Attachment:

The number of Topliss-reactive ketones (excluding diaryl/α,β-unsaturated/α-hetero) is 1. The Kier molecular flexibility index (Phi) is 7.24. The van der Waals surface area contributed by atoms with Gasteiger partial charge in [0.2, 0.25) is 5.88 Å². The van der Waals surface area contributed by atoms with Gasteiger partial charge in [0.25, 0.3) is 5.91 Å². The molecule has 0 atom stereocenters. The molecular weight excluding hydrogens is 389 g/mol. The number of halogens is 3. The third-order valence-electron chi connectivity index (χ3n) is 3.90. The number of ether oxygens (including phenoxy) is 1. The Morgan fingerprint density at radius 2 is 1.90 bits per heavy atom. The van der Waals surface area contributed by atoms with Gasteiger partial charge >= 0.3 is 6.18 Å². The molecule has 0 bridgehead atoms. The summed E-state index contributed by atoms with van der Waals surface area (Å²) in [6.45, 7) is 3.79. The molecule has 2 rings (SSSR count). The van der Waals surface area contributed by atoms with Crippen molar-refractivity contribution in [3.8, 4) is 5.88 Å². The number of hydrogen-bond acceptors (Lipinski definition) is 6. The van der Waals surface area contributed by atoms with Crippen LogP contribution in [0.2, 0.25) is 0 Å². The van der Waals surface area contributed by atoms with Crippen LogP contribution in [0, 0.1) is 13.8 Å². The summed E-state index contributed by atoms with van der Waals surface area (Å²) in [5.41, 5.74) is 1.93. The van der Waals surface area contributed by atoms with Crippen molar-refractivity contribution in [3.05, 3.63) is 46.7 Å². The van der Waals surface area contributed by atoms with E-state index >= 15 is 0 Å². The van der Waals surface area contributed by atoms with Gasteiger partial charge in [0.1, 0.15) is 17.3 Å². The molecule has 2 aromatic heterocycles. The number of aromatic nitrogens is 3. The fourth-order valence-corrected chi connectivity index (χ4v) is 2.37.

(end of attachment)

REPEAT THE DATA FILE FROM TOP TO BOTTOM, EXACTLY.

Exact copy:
The number of Topliss-reactive ketones (excluding diaryl/α,β-unsaturated/α-hetero) is 1. The Kier molecular flexibility index (Phi) is 7.24. The van der Waals surface area contributed by atoms with Gasteiger partial charge in [0.2, 0.25) is 5.88 Å². The van der Waals surface area contributed by atoms with Gasteiger partial charge in [0.25, 0.3) is 5.91 Å². The molecule has 0 atom stereocenters. The molecular weight excluding hydrogens is 389 g/mol. The number of halogens is 3. The third-order valence-electron chi connectivity index (χ3n) is 3.90. The number of ether oxygens (including phenoxy) is 1. The Morgan fingerprint density at radius 2 is 1.90 bits per heavy atom. The van der Waals surface area contributed by atoms with Gasteiger partial charge >= 0.3 is 6.18 Å². The molecule has 0 bridgehead atoms. The summed E-state index contributed by atoms with van der Waals surface area (Å²) in [6.45, 7) is 3.79. The molecule has 2 rings (SSSR count). The van der Waals surface area contributed by atoms with Crippen molar-refractivity contribution in [3.8, 4) is 5.88 Å². The number of hydrogen-bond acceptors (Lipinski definition) is 6. The van der Waals surface area contributed by atoms with Crippen LogP contribution in [0.2, 0.25) is 0 Å². The van der Waals surface area contributed by atoms with Crippen LogP contribution in [0, 0.1) is 13.8 Å². The summed E-state index contributed by atoms with van der Waals surface area (Å²) in [5.41, 5.74) is 1.93. The van der Waals surface area contributed by atoms with Crippen molar-refractivity contribution in [3.05, 3.63) is 46.7 Å². The van der Waals surface area contributed by atoms with E-state index >= 15 is 0 Å². The van der Waals surface area contributed by atoms with Gasteiger partial charge in [0.1, 0.15) is 17.3 Å². The molecule has 2 aromatic heterocycles. The number of aromatic nitrogens is 3. The fourth-order valence-corrected chi connectivity index (χ4v) is 2.37.